Local Spence watches as Hall sticks monster jump for win
Tanner Hall expected to hear a snap, crackle or pop when he landed. Instead, it was all roar.After launching into the loftiest orbit of the day, some 70 feet off the “Millionaire” jump at the bottom of the X Games slopestyle course, the 19-year-old skier from Mammoth Mountain, Calif., somehow untwisted himself from a switch corkscrew 900 and planted both feet on the snow.When he realized he was all there, in one piece and still moving downhill rapidly, he cast up his arms like the heavyweight champion of the world and started hollering wildly.Hall’s roommate and rival, Pep Fujas, 20, promptly tackled him as he skidded to a stop amid cheers of an estimated 7,500 people Thursday, opening day of the 2003 ESPN Winter X Games at Buttermilk.Fujas, an X Games rookie, was standing in first place prior to Hall’s run, the last of the day. But he knew right then, like everyone else, what he’d just seen was gold.”That was the run, for sure. Everything he stuck superclean and after he wings the ‘gigantor’ at the bottom, fucking that was it,” Fujas said.Off to the side of the finish area wholly abuzz with the spectacle – the last four skiers had each laid down masterful runs, only to be at last topped by Hall – was Snowmass Village’s Steele Spence. He’d just witnessed his first-place score whittled down to fourth.”Even though it was only there for a second, I never thought I’d see my name in first place on the X Games screen,” said Spence, 19, a 2001 Aspen High graduate.”I missed it – so close.”Hall’s humongous air punctuated a final round of high-flying poker. After Spence’s creative run – a free-flowing dandy in which he finally conquered the “Titanic” rail, an obstacle untried by the other finalists – the stakes, and the skiers, just kept getting higher.”It starts making you think you’ve got to step it up,” said Hall, originally of Kalispell, Mont.With all the other competitors waiting at the bottom, Hall did just that, carrying frightening speed – backward, no less – into the final jump.”I knew when I went off the jump I was going too fast,” Hall said. “And I freaked out in the air – I thought my legs and everything, my back, was just gonna break.””Then I see the landing and I STOMP IT! and I feel my whole body crunch. But for some reason, everything stayed where it was. I was like, ‘Oh, my God, I didn’t get hurt!'”Fans at the base unanimously agreed on one thing – Hall flew farther than anyone else, by at least 10 or 15 feet. And that came after two competitors, Evan Raps of Truckee, Calif., and Chris Booth of Sydney, Australia, crashed in succession trying to land off the “Millionaire” in the finals. Both suffered ACL knee injuries, according to an X Games spokesperson.Hall’s score of 93.67, out of a possible 100, knocked Fujas into second (91) and Jon Olsson of Are, Sweden, into third (90). Spence finished narrowly off the podium in fourth (89.67).On Wednesday, the eve of the skiing slopestyle contest, Chris Davenport of Old Snowmass, an X Games competitor turned announcer, had predicted the “Millionaire” jump would separate the field.”Whoever wins this contest is gonna do something huge off this and stomp the shit out of it,” Davenport said.For Spence, who earned a spot in the X Games at a last-chance qualifier for the second year in a row (Saturday in Breckenridge, most recently), the top-five result means he’s got an automatic invitation back. Last year, he was seventh.”I was so stoked I stomped that [Titanic] rail,” Spence said. “I wanted to stick all my tricks, really, but I wanted that big trapezoid rail.”Spence tried to slide the imposing rail in both qualifying runs and again in the first run of the best-of-two finals. Each time, it appeared he lacked the sufficient momentum to propel him up its sloped side to the flat peak about 12 feet off the snow. And the third time, he bailed off it early to save the trick, and ended up touching down his right hip and scoring poorly.But on the last run, Spence’s skateboarderlike perseverance paid off. He submitted and slid the iron beast in a nonchalant glide, then hopped off the end, casual-style.Watching on a giant screen TV at the base, the hometown crowd erupted as Spence, energized by the accomplishment, then proceeded to throw a corkscrew 540 off the next-to-last jump, a huge misty 900 off the Millionaire. When he landed it switch, or backward, the place exploded all over again.”When I greased [Titanic], I knew right away I had a superdope run. I couldn’t be happier with it, to tell you the truth,” he said.At the top, the three remaining skiers – Fujas, Olsson and Hall – were listening.”Everybody up there was like, ‘Oh, boy, that’s gotta be first, everybody down there’s ecstatic, getting hysterical,'” said Fujas. “Steele definitely escalated things.”Hall remains the only X Games skiing slopestyle champion in history – since the event was just introduced at Buttermilk last year.The champ and Fujas drove to Aspen from Mammoth together, stopping over at an industry trade show in Las Vegas before making an overnight push to get here at 5 a.m. Wednesday, a few hours before the slopestyle practice session.So now Hall finds the skier closest on his tail is also one of the people closest to him, period. Fujas is not only Hall’s roommate, but the skier he used to bring along to contests, using his own influence to get him on the start list.”Now he’s better than I am,” Hall said of Fujas, who is originally from Ashland, Ore. “It’s funny, but that’s the way it works.”I’m just psyched that I found someone that I can feed my energy off, because Pep never gives me any shit, never gives nobody shit. He’s so easygoing and he’s good at skiing. He’s just the perfect guy to be around.”Good thing, because before the duo piles back into a car headed for California, they’ll be competing against each other again Saturday in the skiing superpipe contest, Day Three of the X Games.”One, two. That’s how we like it,” said Hall. “People are in trouble.”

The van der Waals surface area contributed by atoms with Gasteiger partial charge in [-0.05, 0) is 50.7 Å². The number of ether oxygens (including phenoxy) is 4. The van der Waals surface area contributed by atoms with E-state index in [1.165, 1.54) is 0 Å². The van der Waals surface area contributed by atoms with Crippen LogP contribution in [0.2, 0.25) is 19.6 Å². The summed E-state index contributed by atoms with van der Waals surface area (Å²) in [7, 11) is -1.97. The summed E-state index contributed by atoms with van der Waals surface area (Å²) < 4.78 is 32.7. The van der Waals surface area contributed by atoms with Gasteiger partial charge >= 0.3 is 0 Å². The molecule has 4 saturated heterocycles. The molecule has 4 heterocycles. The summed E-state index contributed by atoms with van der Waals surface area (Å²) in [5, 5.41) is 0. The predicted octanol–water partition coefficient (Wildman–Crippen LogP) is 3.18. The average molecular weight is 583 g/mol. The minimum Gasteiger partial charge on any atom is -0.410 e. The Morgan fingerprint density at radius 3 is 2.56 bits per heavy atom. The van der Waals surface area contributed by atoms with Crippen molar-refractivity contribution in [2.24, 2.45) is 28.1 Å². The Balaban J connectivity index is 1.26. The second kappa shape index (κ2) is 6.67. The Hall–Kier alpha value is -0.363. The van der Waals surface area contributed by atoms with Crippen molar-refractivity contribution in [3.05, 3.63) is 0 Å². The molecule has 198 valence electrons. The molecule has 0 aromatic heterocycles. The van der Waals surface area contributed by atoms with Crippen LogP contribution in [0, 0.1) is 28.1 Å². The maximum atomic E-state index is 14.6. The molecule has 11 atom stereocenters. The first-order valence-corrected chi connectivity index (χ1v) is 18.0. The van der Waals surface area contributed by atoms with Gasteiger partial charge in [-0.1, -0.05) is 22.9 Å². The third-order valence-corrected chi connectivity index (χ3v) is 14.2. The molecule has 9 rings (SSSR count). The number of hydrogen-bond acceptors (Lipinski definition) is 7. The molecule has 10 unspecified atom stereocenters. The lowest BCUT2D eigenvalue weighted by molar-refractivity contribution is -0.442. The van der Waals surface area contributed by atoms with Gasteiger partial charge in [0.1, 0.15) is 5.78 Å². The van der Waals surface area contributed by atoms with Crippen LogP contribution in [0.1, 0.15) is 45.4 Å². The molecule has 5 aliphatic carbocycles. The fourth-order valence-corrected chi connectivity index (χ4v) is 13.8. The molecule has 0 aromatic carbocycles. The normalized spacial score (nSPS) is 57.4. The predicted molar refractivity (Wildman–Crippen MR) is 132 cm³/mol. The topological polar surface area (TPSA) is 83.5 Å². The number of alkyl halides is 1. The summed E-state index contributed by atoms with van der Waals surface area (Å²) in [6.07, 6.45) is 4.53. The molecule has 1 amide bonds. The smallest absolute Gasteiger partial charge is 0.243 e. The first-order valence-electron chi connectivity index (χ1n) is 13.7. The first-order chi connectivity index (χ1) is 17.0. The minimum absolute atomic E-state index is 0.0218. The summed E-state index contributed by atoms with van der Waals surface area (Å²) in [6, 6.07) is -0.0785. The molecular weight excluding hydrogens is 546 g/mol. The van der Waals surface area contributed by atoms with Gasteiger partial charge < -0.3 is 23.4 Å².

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Vail and Beaver Creek resorts Senior Communications Manager John Plack said the company agrees with the state’s assessment that the ski industry must be out-front in its approach to ensure a safe and successful season in Colorado.